Although Boeing talks about the 787-10 and the 777X as though these are fait accompli, neither is a “go.” Jim Albaugh, former CEO of Boeing Commercial Airplanes, said the 787-10 would be the airplane to get a go-ahead first.  Boeing’s reception by customers toward the -10 has been superb, said Nicole Piasecki, Boeing vice president of Business Development and Strategic Integration, during the pre-Farnborough Air Show media briefing.

It’s widely assumed that this sub-type will be launched this year (though not at the Air Show). As noted above, one fleet manager believes Boeing won’t have the resources to undertake a 787-10 and a 777X, relegating the latter to Performance Improvement Programs on the 777-300ER.

What happens with the A350-1000 will nonetheless be a driver.


This program is now largely reduced to being a freighter.


Airbus had its own tumult in the twin-aisle arena. The company first dismissed the 787 as another of Boeing’s fantasy airplanes and failed to recognize the threat and promise of the composite aircraft.

Then Airbus responded in an embarrassing display of an A350 that was nothing more than a re-winged, re-engined A300. This “Version 1” was roundly dismissed by the market.

The embarrassing display continued through Versions 2-5 before settling on the A350 XWB, and even now the -800 and -1000 seem to raise more questions than they answer.

A330 Series

AirInsight has a comprehensive look at the A330 program. We have little to add here, except this:

Airbus claims the lower-cost (in terms of capital cost and lease rates) and greater passenger and cargo capacity keeps the A330s competitive with the 787-8 and 787-9. Since the 787-10 specifications haven’t been identified yet, Airbus hasn’t made a comparison with this sub-type.

A further improvement of the A330-300 is likely to be announced at the Air Show. Engine PIPs are a certainty. Whether sharklets will be added remains to be seen. Since a Bloomberg article suggests another 400nm range will be forthcoming through an MTOW increase, this suggests sharklets may not yet be part of the package.

Engine PIPs will improve fuel burn by 1%-2%. Sharklets would further reduce fuel burn by 4%-5%, for a total reduction of 6%-7% if combined with the engine PIPs. This seems like a no-brainer. So why not?

The answer is that with a 6%-7% reduction in fuel burn—and the fact one could buy the airplane for 25% less than an A350-800—this pretty much would destroy the business case for the -800.

A350 Series

The A350-800, as Boeing is fond of pointing out, hasn’t had a sale since 2008. This is a shrink of the -900, and as we know, shrinks generally don’t perform well (the A319 is a notable exception and so is the A330-200). The -800 has more orders outstanding than the A350-1000, but Airbus has also been encouraging customers to switch from the -800 to the more profitable (for Airbus) -900.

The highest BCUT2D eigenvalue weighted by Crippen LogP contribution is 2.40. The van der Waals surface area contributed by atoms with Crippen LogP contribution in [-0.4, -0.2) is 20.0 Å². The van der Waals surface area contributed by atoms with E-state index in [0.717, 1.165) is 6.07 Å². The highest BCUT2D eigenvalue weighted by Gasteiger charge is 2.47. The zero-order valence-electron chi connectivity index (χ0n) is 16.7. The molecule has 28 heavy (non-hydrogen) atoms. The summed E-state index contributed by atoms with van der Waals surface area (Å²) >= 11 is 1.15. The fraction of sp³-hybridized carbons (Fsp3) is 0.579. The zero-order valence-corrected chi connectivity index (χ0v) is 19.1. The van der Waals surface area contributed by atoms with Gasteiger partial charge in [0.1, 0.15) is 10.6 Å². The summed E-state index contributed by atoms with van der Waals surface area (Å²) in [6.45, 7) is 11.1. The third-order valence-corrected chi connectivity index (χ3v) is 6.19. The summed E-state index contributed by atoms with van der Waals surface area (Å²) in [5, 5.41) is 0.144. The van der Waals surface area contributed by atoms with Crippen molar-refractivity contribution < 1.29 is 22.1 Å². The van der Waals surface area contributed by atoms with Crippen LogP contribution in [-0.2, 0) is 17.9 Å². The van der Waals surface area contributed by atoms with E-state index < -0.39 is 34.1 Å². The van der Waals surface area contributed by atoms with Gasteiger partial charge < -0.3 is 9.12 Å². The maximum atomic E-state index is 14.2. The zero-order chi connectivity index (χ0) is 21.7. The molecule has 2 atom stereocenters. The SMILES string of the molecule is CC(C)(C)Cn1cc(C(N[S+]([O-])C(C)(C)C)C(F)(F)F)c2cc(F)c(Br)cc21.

Market talk, encouraged by Boeing but hardly a Boeing exclusive, raises lots of doubts whether the -800 has a future. At the Airbus Innovation Days in May, John Leahy and the A350 program chief didn’t even mention the -800 in their presentations.

It does make you wonder.

One source familiar with the situation tells us Airbus doesn’t have to make a decision on the -800’s future for another year.

The A350-900 will, by all accounts, be a very good airplane. But nobody we talk to (except for Airbus itself) believes EIS will be in mid-2014 as advertised. Another delay of at least five months and perhaps somewhat more is considered highly likely.

As for the A350-1000, Boeing has had a very effective public relations campaign to sow doubts about this model. Launch customer Tim Clark of Emirates Airlines has been very vocal in saying the airplane doesn’t do what he wants—which is Dubai to Los Angeles non-stop, with more passengers and cargo. Launch customer Akbar Al-Baker of Qatar Airways, who has Tim Clark-envy, has chimed in, though his motivations are somewhat more of a mystery. Qatar doesn’t have any routes that the -1000 cannot do, in contrast to Emirates. There is a large industry suspicion that Al Baker likes to hear himself talk.

But as much as Boeing likes to cast doubts on the -1000, its own assessment shows the threat to the 777-300ER.

As you can see, Boeing places the A350-1000 well to the left of the 777-300ER.

Airbus offers this assessment:

Airbus’ Leahy, when asked at Innovation Days about the lack of sales for the -800 and -1000 since 2008, responds that he has no delivery positions until after 2017/18 and airlines don’t want to pay escalation costs this far out.

There is certainly some truth to this, as confirmed by a purchaser of Airbus and Boeing planes (but not, as yet, of the A350). But we don’t think this is the whole story.

When it comes to the -1000 vs the 777X, one observer close to both companies says each is waiting to see what the other will do before deciding what to do about their own airplane.

The next 12-18 months will be very interesting to see how the chess game plays out.

General comments